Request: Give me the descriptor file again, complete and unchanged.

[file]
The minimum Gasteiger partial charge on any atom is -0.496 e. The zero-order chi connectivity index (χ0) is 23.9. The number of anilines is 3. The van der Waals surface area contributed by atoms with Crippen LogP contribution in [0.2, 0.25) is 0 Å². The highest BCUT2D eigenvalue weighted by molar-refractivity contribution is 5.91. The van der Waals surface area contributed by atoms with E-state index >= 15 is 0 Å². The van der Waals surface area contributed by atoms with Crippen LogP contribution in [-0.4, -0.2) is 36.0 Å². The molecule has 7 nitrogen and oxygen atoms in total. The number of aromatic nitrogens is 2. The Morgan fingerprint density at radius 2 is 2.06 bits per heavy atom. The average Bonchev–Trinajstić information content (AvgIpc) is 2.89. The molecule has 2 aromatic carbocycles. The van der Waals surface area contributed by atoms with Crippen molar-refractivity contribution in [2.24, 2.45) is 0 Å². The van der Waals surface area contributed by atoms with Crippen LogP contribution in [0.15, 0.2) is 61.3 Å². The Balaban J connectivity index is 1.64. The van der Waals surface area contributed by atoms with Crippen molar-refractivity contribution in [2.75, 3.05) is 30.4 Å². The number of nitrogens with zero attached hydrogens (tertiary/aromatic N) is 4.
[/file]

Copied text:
The minimum Gasteiger partial charge on any atom is -0.496 e. The zero-order chi connectivity index (χ0) is 23.9. The number of anilines is 3. The van der Waals surface area contributed by atoms with Crippen LogP contribution in [0.2, 0.25) is 0 Å². The highest BCUT2D eigenvalue weighted by molar-refractivity contribution is 5.91. The van der Waals surface area contributed by atoms with E-state index >= 15 is 0 Å². The van der Waals surface area contributed by atoms with Crippen LogP contribution in [-0.4, -0.2) is 36.0 Å². The molecule has 7 nitrogen and oxygen atoms in total. The number of aromatic nitrogens is 2. The Morgan fingerprint density at radius 2 is 2.06 bits per heavy atom. The average Bonchev–Trinajstić information content (AvgIpc) is 2.89. The molecule has 2 aromatic carbocycles. The van der Waals surface area contributed by atoms with Crippen molar-refractivity contribution in [2.24, 2.45) is 0 Å². The van der Waals surface area contributed by atoms with Crippen LogP contribution in [0.15, 0.2) is 61.3 Å². The Balaban J connectivity index is 1.64. The van der Waals surface area contributed by atoms with Crippen molar-refractivity contribution in [2.75, 3.05) is 30.4 Å². The number of nitrogens with zero attached hydrogens (tertiary/aromatic N) is 4.